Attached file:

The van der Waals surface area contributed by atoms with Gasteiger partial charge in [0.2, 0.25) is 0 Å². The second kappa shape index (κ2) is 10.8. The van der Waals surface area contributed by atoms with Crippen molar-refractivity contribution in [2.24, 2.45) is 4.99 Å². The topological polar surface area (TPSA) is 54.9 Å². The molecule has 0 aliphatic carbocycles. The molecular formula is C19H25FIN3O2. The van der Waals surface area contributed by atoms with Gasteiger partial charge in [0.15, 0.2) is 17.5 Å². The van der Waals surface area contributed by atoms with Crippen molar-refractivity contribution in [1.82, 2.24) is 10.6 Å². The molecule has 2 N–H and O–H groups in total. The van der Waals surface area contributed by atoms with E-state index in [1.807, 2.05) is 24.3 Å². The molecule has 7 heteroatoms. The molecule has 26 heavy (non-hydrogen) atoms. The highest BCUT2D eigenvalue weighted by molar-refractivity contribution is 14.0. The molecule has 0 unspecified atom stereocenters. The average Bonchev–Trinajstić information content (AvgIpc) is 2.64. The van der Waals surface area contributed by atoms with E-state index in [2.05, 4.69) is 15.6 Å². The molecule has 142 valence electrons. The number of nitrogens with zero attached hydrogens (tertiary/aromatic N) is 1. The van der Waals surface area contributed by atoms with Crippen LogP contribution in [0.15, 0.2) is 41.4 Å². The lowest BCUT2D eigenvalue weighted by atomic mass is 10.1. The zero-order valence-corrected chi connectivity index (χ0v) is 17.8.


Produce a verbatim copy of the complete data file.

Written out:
The van der Waals surface area contributed by atoms with Gasteiger partial charge in [0.2, 0.25) is 0 Å². The second kappa shape index (κ2) is 10.8. The van der Waals surface area contributed by atoms with Crippen molar-refractivity contribution in [2.24, 2.45) is 4.99 Å². The topological polar surface area (TPSA) is 54.9 Å². The molecule has 0 aliphatic carbocycles. The molecular formula is C19H25FIN3O2. The van der Waals surface area contributed by atoms with Gasteiger partial charge in [0.15, 0.2) is 17.5 Å². The van der Waals surface area contributed by atoms with Crippen molar-refractivity contribution in [1.82, 2.24) is 10.6 Å². The molecule has 2 N–H and O–H groups in total. The van der Waals surface area contributed by atoms with E-state index in [1.807, 2.05) is 24.3 Å². The molecule has 7 heteroatoms. The molecule has 26 heavy (non-hydrogen) atoms. The highest BCUT2D eigenvalue weighted by molar-refractivity contribution is 14.0. The molecule has 0 unspecified atom stereocenters. The average Bonchev–Trinajstić information content (AvgIpc) is 2.64. The van der Waals surface area contributed by atoms with E-state index in [2.05, 4.69) is 15.6 Å². The molecule has 142 valence electrons. The number of nitrogens with zero attached hydrogens (tertiary/aromatic N) is 1. The van der Waals surface area contributed by atoms with Crippen LogP contribution in [0.15, 0.2) is 41.4 Å². The lowest BCUT2D eigenvalue weighted by atomic mass is 10.1. The zero-order valence-corrected chi connectivity index (χ0v) is 17.8.